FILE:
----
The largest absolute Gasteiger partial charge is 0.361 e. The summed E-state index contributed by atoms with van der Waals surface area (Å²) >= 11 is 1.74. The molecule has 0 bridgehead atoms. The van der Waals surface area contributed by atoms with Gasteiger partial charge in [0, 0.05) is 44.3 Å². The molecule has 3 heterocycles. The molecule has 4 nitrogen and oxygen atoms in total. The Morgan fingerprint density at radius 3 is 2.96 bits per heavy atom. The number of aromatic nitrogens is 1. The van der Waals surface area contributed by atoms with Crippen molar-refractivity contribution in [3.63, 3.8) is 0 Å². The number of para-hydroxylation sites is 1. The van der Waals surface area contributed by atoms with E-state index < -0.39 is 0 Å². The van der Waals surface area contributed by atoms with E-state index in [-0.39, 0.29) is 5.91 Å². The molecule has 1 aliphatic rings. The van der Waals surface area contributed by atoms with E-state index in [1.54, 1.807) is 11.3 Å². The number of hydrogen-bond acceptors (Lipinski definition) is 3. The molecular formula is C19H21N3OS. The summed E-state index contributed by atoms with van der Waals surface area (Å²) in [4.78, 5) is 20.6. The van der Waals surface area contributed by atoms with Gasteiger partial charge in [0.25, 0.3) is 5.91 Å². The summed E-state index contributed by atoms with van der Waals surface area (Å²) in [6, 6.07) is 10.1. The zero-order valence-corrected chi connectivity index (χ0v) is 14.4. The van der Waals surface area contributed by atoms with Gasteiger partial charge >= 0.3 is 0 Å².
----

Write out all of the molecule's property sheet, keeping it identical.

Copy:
The largest absolute Gasteiger partial charge is 0.361 e. The summed E-state index contributed by atoms with van der Waals surface area (Å²) >= 11 is 1.74. The molecule has 0 bridgehead atoms. The van der Waals surface area contributed by atoms with Gasteiger partial charge in [0, 0.05) is 44.3 Å². The molecule has 3 heterocycles. The molecule has 4 nitrogen and oxygen atoms in total. The Morgan fingerprint density at radius 3 is 2.96 bits per heavy atom. The number of aromatic nitrogens is 1. The van der Waals surface area contributed by atoms with Crippen molar-refractivity contribution in [3.63, 3.8) is 0 Å². The number of para-hydroxylation sites is 1. The van der Waals surface area contributed by atoms with E-state index < -0.39 is 0 Å². The van der Waals surface area contributed by atoms with E-state index in [-0.39, 0.29) is 5.91 Å². The molecule has 1 aliphatic rings. The van der Waals surface area contributed by atoms with E-state index in [1.54, 1.807) is 11.3 Å². The number of hydrogen-bond acceptors (Lipinski definition) is 3. The molecular formula is C19H21N3OS. The summed E-state index contributed by atoms with van der Waals surface area (Å²) in [4.78, 5) is 20.6. The van der Waals surface area contributed by atoms with Gasteiger partial charge in [0.25, 0.3) is 5.91 Å². The summed E-state index contributed by atoms with van der Waals surface area (Å²) in [6, 6.07) is 10.1. The zero-order valence-corrected chi connectivity index (χ0v) is 14.4. The van der Waals surface area contributed by atoms with Gasteiger partial charge >= 0.3 is 0 Å².